Plans for the world’s largest data center have been proposed by Kolos Group, a US-Norwegian partnership that also operated in fishery & aquaculture, oil & gas, and power & industry markets. The large facility is planned to meld with the landscape through efficient design and much of the expected 1,000 kilowatts of power are expected to come from renewable energy. This is just the latest and largest in a wide range of data center types, sizes, and locations. As we continue to create data at greater and greater scales without purging of what we created yesterday or the day before our need for storage is going to continue to increase even as storage forms become denser. That means more space being taken up by storage facilities and more power being used to run those facilities, causing a not insignificant impact on the environment. In an age when housing prices are a struggle for even those well employed continuing to dedicate larger amounts of land to storage only exacerbates the problem. Data storage facilities aren’t all bad though. High skilled workers are required for each of these centers in areas spanning from admin and management to high tech data systems capabilities to cyber and physical security. Not only that, but often these fields are underpopulated and so offer wide opportunity for those just starting their careers or those looking to shift careers. With greater environmental efficacy and planning to optimize space, along with continued advancements in the tech we humans have the potential to comfortably live with our desire to hoard everything, even data.
In lieu of use cases today, we’re going to look at some of the new technology that is being researched and tested in the data storage sector.
Blockchain and the desire for edge computing, in addition to the massive amounts of data being created daily, are spurring the need for smaller and cheaper data storage options. E.g., if a product is being tracked through the supply chain with blockchain enabled RFIDs, the device needs to be small and cheap enough to span across hundreds of thousands of items of varying sizes while also being able to hold data for all the blocks in the chain associated with it. In comes our first new tech, molecular storage. While still in the research phase, molecular storage would enable high density information to be written on a single molecule, 100 times more dense than current technology. The downfall of molecular storage is the need to keep these molecules cold. Very cold. Recently a University of Manchester team working on this technology made a breakthrough in bringing the required temperature from -256 C to -213 C, a decrease of 53 degrees C. However, -213 C is still tremendously cold (the equivalent of -351.4 F) and cold enough where there is not currently effective and inexpensive cooling technology to support it. Continued research hopes to bring molecular storage down to a cooling temperature of -193 C, which is the temperature of liquid nitrogen. This product is relatively cheap when speaking in terms of high tech cooling systems and would be a breakthrough in the commercialization of the technology.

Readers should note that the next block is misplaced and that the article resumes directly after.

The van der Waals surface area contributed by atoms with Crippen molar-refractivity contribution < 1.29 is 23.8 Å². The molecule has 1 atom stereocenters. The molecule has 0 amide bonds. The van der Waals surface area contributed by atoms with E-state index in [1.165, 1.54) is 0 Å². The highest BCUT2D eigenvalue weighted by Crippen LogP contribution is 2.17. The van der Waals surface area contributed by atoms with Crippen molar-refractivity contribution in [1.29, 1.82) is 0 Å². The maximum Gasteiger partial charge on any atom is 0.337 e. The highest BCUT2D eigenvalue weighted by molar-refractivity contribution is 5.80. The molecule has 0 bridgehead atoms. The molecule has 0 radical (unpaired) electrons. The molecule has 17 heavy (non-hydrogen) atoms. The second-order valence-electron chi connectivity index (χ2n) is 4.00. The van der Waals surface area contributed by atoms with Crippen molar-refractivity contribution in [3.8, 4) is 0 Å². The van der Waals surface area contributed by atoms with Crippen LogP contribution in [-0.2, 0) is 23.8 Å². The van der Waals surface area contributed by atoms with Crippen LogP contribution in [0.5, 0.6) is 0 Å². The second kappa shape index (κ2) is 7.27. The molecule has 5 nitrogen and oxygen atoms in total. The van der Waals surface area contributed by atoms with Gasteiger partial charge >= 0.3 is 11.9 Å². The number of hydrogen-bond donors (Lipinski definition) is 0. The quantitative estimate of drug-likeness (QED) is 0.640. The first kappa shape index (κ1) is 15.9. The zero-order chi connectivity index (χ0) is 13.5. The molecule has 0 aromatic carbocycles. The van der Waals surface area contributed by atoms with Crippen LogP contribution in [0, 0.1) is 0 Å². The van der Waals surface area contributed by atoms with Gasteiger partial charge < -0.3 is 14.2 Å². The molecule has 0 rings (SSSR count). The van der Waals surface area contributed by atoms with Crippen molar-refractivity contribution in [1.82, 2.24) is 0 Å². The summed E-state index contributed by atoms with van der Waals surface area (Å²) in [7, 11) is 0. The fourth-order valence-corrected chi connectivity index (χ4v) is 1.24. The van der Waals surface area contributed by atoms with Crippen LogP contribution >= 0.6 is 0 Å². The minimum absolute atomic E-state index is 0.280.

As weird as it sounds, let’s start printing things onto biology. I mean, we’re already printing biology, with some 3D printers able to print organs live for transplant. So why not print directly onto the fabric of what makes us us. That is what researchers, including the team at the University of Washington and Northwestern University’s Center for Synthetic Biology, plan on doing. Like molecular storage, DNA storage is 3D and therefore denser. Unlike molecular storage, DNA storage is further along in the GTM process. While still very much in the research and development phase, there have been some highly publicized and very interesting applications of the technology. E.g., the team at Northwestern was able to print a movie onto DNA storage in April of this year. The movie ‘Ride On, Annie!’ of a horse running was encoded into E. coli DNA. This specific application was encoded into an actual living organism, the E. coli cell itself. Both DNA storage and announcements by Arizona State University researchers of an RNA constructed biological computer have significant implications in the furthering of technological and biological crossroads.
3D storage/processor combo:
Bottleneck is a real thing. Between two chips, like a storage chip and a processing chip, bottleneck creates data latency which at scale is a scalable problem. That sounds like gibberish you say? Try watching your Excel model struggle processing a sheet full of sumifs formulas on 700,000 rows of data. Do you know Word? I Excel at it. I’m going off on tangents. Anyways, a joint effort by Stanford and MIT have produced a solution; a 3D chip that is both a processor and a storage mechanism. The device uses nanotechnology with carbon nanotubes instead of a silicon based material and have developed the most complex nanoelectric system to date. Layers of logic and storage are woven together to create a web of detailed and complicated connections.
Advances in tape storage:
Lastly I want to again touch on tape storage. As I mentioned earlier, IBM has recently announced a revolutionary tape that holds 330 terabytes in a length about as long as my pinky (pinky size may vary). Tape technology is the oldest form of storing data and has continued to evolve from the outset. Expect to see more from this legacy tech in the future, it’s not going anywhere.
We humans create a lot of data. Especially as the generations who grew up on screens start to overtake those who didn’t, data consumption and creation will continue to grow. It has to go somewhere and someone has to pay for it. I see a variety of these data models I spoke about today, along with a number of other emerging and legacy technologies, to optimize our space requirements. I also imagine that we as a society will start learning how to parse down on the data we keep, understanding more accurately what will bring use and what will sit in the back of the closet collecting dust. What I know for sure is that if we continue this upward spiral into the data dimension we will get lost in cyberspace and not realize the space around us has become exponentially more cluttered with hardware.
Thanks for listening today guys, this is everything I currently have to say about data storage. As always, comment below for any request, recommendations, corrections, updates, and overall bashing. Next week we dive into the murky waters of the distributed internet, so buckle up. Til then go do something greater than average.